As an aspiring writer, this kind of interconnection — one that doesn't appear to be planned, at first glance — gave me the confidence to write what I wanted, without feeling the need to plot out every little detail and link before I put down the first word. For a kid with massive anxiety problems, the knowledge that I could always go back and connect things in the future was a huge confidence booster.

In On Writing, King says you should write with your door closed. You can't write according to the advice of everyone around you, and — well-meaning or not — your friends and family will try to give you tips for making your manuscript more [insert positive term here]. The problem is, you don't want or need their help, even if you think you do.

For a kid with massive anxiety problems, the knowledge that I could always go back and connect things in the future was a huge confidence booster.

I was an English major, and I took part in my fair share of writing workshops. They can be helpful or hellish; it all depends on who's in there with you. In order to get the most out of your writing workshop — or your beta readers, for those of you with finished manuscripts — you have to be humble enough to take the advice you need while remaining conceited enough to know when your readers are wrong.

It's a tricky business, and I won't pretend to have mastered it. But I do know that the old saying is true. You can't please everyone, which is what makes King's writing advice so important to me.

King writes every book for one, single reader: his wife, Tabitha. He writes his books to evoke feelings in her. If he fails, he knows he's written crap. Of course, she'll tell him as much. From King's representation, Tabitha's the kind of take-no-crap partner every writer needs.

Now, I'm not going to say whom I write my stories for, because I fancy myself a magician with a secret. But I know that I'd be churning out crappy vampire romance novels if it wasn't for King's advice, and for saving me from that, I'm eternally grateful.

When you're reading a Stephen King book, you never really know if things are going to turn out all right. Sometimes the monsters win. You can't always be sure that your friends haven't been possessed, or that the heroes won't die just after the novel ends. In fact, a lot of times King pretty much convinces you that everything you thought was all right is damned forever.

Somehow, though, that was always OK with me. You'd think that my anxiety would make me gravitate toward stories with happy endings, but I never much trusted them. I liked the horrific tragedies King wrote, because I took comfort in knowing that, sometimes, you could do all the right things and still not win the game. And hey, the losers win a lot in King's novels, so there's that.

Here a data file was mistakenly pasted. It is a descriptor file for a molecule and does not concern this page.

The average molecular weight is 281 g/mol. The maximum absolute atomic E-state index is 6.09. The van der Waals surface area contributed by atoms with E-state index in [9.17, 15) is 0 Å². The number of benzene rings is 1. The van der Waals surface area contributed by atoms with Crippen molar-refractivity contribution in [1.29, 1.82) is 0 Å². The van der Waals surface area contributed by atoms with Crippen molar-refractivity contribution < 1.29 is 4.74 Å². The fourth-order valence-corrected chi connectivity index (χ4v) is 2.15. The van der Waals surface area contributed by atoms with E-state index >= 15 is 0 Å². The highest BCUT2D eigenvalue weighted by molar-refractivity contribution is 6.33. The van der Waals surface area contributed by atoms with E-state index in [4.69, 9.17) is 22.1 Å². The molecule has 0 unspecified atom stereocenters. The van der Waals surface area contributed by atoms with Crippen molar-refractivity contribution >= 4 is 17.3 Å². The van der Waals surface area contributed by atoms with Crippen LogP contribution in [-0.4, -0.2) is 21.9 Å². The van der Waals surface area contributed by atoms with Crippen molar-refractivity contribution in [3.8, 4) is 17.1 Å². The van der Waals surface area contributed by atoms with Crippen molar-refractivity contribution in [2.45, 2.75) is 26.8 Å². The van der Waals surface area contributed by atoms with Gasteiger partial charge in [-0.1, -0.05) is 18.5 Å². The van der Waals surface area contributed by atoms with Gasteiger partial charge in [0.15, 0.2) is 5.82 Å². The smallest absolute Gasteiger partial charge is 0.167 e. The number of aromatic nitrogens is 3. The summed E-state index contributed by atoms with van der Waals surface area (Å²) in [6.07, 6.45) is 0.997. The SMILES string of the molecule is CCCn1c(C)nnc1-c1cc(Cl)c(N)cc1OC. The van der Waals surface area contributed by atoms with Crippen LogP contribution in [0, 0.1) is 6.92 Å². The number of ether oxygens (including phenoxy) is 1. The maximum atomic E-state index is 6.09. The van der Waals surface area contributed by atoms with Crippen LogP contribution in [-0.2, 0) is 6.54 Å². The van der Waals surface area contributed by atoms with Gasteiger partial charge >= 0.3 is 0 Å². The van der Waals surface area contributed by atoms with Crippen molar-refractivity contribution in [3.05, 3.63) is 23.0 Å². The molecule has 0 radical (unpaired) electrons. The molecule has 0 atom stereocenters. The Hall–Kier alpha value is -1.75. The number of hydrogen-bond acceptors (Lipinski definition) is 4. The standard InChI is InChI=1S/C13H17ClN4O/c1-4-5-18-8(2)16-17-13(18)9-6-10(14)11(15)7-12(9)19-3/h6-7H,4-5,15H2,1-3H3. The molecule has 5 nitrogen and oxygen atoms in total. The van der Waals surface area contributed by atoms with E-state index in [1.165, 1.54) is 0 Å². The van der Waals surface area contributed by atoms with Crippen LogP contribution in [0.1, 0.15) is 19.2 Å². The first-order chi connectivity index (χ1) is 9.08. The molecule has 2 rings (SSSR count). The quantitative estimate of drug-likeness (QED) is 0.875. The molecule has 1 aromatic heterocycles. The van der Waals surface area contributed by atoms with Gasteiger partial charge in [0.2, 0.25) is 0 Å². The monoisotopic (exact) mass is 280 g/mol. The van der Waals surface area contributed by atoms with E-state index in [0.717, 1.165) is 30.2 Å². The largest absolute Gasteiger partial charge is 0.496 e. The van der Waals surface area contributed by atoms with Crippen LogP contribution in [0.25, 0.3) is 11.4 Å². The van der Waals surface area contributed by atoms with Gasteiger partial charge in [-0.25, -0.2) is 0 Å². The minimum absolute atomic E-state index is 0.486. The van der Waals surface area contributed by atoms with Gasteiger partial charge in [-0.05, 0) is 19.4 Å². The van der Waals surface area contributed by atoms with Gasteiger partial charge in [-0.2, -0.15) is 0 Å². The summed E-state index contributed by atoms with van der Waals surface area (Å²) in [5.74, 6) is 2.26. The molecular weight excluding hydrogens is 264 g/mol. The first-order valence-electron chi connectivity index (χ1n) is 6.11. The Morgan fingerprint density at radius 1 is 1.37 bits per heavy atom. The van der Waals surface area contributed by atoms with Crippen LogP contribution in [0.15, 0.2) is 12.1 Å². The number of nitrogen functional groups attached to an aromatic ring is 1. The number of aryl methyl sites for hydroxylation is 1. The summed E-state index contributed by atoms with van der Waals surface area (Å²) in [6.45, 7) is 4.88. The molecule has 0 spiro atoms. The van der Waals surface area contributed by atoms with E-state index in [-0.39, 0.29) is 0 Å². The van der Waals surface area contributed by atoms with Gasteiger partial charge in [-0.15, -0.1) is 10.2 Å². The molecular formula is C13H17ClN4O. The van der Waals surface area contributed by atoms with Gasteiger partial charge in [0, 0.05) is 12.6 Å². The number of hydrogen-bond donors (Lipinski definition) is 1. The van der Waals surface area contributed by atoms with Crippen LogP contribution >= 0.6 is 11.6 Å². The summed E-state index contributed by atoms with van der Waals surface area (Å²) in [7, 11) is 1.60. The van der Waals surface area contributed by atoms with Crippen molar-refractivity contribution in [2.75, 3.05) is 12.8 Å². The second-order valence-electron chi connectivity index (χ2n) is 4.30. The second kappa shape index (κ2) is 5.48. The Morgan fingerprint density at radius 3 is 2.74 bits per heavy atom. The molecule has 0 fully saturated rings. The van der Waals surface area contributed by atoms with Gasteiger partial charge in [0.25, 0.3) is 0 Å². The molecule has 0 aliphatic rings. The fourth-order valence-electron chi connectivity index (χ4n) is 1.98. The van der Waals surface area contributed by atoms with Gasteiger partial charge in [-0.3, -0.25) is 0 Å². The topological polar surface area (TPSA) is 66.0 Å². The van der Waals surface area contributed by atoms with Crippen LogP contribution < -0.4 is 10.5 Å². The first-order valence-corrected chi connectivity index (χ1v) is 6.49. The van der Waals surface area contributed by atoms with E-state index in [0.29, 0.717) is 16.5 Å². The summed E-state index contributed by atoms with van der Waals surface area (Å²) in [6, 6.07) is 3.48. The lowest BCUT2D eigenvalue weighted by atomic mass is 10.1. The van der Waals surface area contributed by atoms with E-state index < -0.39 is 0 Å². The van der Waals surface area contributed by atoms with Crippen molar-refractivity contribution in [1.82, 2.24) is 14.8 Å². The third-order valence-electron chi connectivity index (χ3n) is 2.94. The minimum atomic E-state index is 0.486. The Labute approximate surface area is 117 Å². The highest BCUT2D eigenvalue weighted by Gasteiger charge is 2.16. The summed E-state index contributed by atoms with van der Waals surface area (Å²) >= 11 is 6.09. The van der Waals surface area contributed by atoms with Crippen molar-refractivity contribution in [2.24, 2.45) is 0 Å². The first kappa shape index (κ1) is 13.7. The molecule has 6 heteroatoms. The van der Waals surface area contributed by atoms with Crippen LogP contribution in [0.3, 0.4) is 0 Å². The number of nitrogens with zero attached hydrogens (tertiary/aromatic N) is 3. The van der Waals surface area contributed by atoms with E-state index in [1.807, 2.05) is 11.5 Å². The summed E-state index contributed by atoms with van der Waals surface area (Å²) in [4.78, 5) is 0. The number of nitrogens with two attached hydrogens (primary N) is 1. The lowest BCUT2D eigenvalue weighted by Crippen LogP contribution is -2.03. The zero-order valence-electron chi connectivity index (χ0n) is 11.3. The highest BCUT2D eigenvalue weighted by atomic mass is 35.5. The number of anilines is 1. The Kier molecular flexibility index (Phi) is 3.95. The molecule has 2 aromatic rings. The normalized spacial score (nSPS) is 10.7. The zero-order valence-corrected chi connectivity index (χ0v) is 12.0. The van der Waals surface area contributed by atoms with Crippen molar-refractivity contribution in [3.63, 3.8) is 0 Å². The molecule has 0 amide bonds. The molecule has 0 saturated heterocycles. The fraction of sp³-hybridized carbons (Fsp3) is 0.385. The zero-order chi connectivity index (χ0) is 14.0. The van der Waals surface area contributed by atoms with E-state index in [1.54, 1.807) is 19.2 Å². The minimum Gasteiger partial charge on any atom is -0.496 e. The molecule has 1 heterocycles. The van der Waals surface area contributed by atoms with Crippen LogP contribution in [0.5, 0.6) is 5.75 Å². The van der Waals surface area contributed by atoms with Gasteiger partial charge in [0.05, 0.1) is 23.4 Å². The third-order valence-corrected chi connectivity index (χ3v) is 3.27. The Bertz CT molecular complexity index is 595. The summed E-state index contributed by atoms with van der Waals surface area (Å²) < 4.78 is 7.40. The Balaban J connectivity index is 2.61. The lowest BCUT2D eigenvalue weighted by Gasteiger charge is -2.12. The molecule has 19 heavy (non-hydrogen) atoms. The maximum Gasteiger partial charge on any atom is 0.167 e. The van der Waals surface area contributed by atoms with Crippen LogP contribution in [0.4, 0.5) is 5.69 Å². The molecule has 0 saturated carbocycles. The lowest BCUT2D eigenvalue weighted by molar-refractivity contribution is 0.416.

That made it easier to screw up, in both life and writing. It was OK to not know where I was going with my story, because I knew I'd eventually wind up at the end. If I had to guess how hospital protocols and brain surgery worked in order to get my manuscript finished, so be it. The right answers could come later, because they always came up for the characters in King's books.

Win or lose, King's protagonists still manage to find the tools they need to fight the Big Bads. Most of the time, those tools are widely available. There are few magic bullets in King novels. The old and ancient remedies — such as silver, salt, and crucifixes — are best. If those solutions don't work, the heroes learn that they have what they've needed all along. They find the answers inside themselves, as cheesy as that sounds, because the solution almost always lies in some deep-seated racial memory.

Granted, King has taken flack for what many have called deus ex machina endings to his novels. But it was strangely comforting to know that I wasn't responsible for coming up with brand-new solutions. I didn't have to pull a Mars Attacks and kill my Big Bad with a yodel, because a vial of holy water would work just as well. Even if my monsters were all-original, their weaknesses didn't have to be. The world of mythology, with all its bumps in the night, was fair game.

At the end of the day, none of us has all the answers. Despite what we thought when we were kids, adulthood is just about making shit up as we go along. Stephen King taught this writer to roll with the punches and keep on writing, because, "Writing is magic, as much the water of life as any other creative art. The water is free. So drink. Drink and be filled up."